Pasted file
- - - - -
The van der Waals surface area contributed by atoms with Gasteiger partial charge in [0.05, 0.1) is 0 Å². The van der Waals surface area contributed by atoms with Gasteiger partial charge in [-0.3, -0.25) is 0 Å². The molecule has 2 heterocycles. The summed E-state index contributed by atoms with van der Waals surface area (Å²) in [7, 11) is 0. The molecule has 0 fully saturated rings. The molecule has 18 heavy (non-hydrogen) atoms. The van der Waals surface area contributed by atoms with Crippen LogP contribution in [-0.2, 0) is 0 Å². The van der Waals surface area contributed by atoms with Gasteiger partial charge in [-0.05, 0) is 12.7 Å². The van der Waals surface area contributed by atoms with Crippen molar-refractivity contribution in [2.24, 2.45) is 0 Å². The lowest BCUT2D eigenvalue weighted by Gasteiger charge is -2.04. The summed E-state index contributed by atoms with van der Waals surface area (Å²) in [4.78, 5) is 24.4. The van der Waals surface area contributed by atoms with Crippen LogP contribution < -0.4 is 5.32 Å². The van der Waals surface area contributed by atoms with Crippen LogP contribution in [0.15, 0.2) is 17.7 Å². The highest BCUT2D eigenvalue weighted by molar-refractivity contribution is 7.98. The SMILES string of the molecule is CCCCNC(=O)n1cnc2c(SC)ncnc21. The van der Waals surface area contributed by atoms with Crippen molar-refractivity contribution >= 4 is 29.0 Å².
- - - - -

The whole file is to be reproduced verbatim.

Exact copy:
The van der Waals surface area contributed by atoms with Gasteiger partial charge in [0.05, 0.1) is 0 Å². The van der Waals surface area contributed by atoms with Gasteiger partial charge in [-0.3, -0.25) is 0 Å². The molecule has 2 heterocycles. The summed E-state index contributed by atoms with van der Waals surface area (Å²) in [7, 11) is 0. The molecule has 0 fully saturated rings. The molecule has 18 heavy (non-hydrogen) atoms. The van der Waals surface area contributed by atoms with Crippen LogP contribution in [-0.2, 0) is 0 Å². The van der Waals surface area contributed by atoms with Gasteiger partial charge in [-0.05, 0) is 12.7 Å². The van der Waals surface area contributed by atoms with Crippen molar-refractivity contribution in [2.24, 2.45) is 0 Å². The lowest BCUT2D eigenvalue weighted by Gasteiger charge is -2.04. The summed E-state index contributed by atoms with van der Waals surface area (Å²) in [4.78, 5) is 24.4. The van der Waals surface area contributed by atoms with Crippen LogP contribution < -0.4 is 5.32 Å². The van der Waals surface area contributed by atoms with Crippen LogP contribution in [0.15, 0.2) is 17.7 Å². The highest BCUT2D eigenvalue weighted by molar-refractivity contribution is 7.98. The SMILES string of the molecule is CCCCNC(=O)n1cnc2c(SC)ncnc21. The van der Waals surface area contributed by atoms with Crippen molar-refractivity contribution >= 4 is 29.0 Å².